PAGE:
Love it or loathe it, mowing the lawn is one of the essential jobs in the garden in spring and summer.
Mowing is the key to a healthy lawn – each cut encourages the grass to grow more thickly, creating a luxuriant look. It also blocks out weeds and makes the grass more hard-wearing. Cutting the grass can take up quite a lot of time in the growing season, so it’s worth making sure that you’re doing it properly.
Mowing frequency, cutting heights and lawn mower maintenance are all important factors in keeping your lawn looking good.
More lawn care content:
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Looking for the right kit to help you get your lawn into shape? Our experts have also tested a range of manual and powered aerators and scarifiers – check out the best scarifiers and best aerators reviews.
Here are our 12 tips for mowing your lawn effectively.
Get your mower serviced regularly
Get your mower serviced at the start of every growing season to ensure a clean, quality cut. Chipped or blunt blades will bruise the grass and can cause straw-coloured dieback at the tips. Watch our video guide to maintaining a petrol mower. Clean out your mower regularly to avoid a build-up of clippings.
Aim to reduce the lawn height by one third
It’s a good idea to aim to reduce the lawn height by only one third each time you mow – any more would decrease the health and vigour of the grass.
Cut fortnightly in early spring
The grass needs cutting less frequently in early spring as it is grows more slowly at this time of year. Cutting it fortnightly is fine until the weather warms up in late spring.
Cut weekly in late spring and summer
If you mow less frequently, you’ll break the ‘one third’ rule, as you’ll have to cut off more than one third of the grass’s height to keep it looking neat. You may need to mow twice weekly when growth rates peak in late spring.
Get the grass height right
Most lawn grass is best kept at 2.5cm-4cm tall. In patches that get more wear and are heavily used, leave it a little longer, say 4cm-5cm. In shade, you could leave it still longer, at 7cm-8cm.
Adjust the cutting height
Adjust the cutting height to suit the weather and season. Raise the height of the blade a little at the start and end of the season. If it’s hot and dry, raise the blade to let the grass grow longer. The extra moisture held in the longer foliage helps keep the grass green and shades the soil.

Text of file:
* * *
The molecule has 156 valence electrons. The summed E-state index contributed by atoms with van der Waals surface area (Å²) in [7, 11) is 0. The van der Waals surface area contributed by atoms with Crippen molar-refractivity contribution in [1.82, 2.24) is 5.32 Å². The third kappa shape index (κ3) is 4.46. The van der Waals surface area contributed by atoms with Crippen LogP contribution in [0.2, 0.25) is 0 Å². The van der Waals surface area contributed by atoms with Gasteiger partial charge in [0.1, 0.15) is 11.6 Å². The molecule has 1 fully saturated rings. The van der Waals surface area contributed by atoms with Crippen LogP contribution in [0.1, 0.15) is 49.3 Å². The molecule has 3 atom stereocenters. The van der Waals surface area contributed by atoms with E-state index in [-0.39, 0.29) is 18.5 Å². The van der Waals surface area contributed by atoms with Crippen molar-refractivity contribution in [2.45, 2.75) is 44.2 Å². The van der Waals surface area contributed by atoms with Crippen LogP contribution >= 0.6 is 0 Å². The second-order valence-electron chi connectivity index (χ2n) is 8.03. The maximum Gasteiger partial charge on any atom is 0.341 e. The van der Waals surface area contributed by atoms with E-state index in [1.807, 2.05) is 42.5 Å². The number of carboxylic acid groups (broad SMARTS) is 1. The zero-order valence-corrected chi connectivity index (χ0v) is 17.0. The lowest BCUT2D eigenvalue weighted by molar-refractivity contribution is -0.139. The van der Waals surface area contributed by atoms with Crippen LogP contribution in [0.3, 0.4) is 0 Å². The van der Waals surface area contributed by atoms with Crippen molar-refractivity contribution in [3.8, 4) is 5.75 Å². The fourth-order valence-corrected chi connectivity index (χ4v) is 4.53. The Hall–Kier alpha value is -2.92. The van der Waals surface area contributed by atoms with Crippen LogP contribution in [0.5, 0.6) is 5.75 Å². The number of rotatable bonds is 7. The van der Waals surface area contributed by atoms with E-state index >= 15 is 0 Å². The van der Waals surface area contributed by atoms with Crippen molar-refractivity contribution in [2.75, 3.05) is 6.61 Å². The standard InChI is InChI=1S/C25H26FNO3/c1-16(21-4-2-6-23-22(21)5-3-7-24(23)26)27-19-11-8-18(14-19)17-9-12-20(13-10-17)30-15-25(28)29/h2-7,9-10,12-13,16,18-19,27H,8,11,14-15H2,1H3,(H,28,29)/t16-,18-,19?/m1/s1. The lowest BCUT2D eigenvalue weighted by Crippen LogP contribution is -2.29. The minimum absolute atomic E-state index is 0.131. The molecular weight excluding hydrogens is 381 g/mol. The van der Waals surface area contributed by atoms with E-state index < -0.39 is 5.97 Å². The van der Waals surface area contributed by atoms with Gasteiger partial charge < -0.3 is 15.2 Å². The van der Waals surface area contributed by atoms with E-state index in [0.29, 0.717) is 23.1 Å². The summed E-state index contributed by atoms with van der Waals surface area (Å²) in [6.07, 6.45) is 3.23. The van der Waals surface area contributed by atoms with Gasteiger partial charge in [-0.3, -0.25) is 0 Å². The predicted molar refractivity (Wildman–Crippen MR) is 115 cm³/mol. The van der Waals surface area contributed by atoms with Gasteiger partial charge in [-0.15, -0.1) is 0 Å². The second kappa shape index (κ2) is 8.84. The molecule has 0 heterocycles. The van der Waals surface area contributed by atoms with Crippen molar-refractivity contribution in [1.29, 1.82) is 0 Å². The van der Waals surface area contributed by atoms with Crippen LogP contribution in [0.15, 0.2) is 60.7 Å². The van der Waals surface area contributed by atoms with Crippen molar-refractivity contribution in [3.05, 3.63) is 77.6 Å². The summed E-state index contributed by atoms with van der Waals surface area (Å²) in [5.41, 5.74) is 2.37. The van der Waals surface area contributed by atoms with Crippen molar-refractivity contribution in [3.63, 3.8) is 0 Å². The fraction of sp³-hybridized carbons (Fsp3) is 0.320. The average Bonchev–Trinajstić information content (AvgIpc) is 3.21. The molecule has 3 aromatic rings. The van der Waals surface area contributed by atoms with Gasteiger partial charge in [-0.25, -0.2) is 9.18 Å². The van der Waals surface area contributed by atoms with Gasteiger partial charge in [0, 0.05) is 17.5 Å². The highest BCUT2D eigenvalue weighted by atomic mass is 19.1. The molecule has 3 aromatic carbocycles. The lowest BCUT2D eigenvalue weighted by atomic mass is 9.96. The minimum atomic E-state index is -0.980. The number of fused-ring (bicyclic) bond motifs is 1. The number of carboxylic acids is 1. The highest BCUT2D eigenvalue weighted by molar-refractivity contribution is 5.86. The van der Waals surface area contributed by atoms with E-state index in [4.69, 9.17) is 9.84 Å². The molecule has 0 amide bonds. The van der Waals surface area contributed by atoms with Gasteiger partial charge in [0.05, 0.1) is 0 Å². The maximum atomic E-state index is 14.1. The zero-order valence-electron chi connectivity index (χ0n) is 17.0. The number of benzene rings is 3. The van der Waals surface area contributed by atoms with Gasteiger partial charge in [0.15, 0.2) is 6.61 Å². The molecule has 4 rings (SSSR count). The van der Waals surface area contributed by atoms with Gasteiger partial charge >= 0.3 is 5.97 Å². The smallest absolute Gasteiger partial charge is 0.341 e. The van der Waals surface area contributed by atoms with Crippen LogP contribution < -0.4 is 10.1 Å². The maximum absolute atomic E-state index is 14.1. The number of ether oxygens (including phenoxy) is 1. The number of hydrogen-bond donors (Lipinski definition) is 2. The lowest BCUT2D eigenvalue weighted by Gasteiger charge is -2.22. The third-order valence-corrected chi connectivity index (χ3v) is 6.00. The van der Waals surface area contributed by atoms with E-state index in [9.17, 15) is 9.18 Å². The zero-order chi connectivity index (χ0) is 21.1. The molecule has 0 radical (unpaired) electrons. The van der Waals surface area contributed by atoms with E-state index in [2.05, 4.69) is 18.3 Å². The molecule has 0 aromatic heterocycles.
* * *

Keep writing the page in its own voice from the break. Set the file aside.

Mow on dry days
If you cut when the ground is sodden, the mower will smear and rut the soil, and wet grass clippings will clump and smother the lawn below. Mow when the grass and the soil beneath it is dry.
Avoid newly sown areas
Avoid mowing newly sown patches of lawn until the grass is 4cm tall, then cut them along with the rest of the lawn. Discover how sow a lawn from seed.
Mowing the lawn is an opportunity to get creative, with different heights and stripes. For a traditional striped finish, choose a mower fitted with a roller. You could leave an area unmowed – a natural look that’s great for wildlife. Discover how to mow an area of long grass.
Compost the clippings – or spread them on the lawn
Grass cuttings can be composted – be sure to mix them with plenty of carbon-rich ‘brown’ material to prevent slimy compost. In summer you leave the clippings on the lawn to help retain moisture. Watch our No Fuss Guide to dealing with lawn clippings.
Trim the edges
Overgrown lawn edges can look unsightly and make a well-cared for garden look untidy. For a professional finish, re-cut the edges of your lawn each spring using a half moon tool and trim overhanging grass after mowing. Read our guide to cutting neat lawn edges.
Consider a ride on mower
If you have a large lawn and want to limit the time you spend mowing, it might be worth investing in a ride-on mower. Which type you opt for will depend on the size of your garden, the type of terrain to be mowed and, of course, your budget. Check our ride-on mowers buyer’s guide.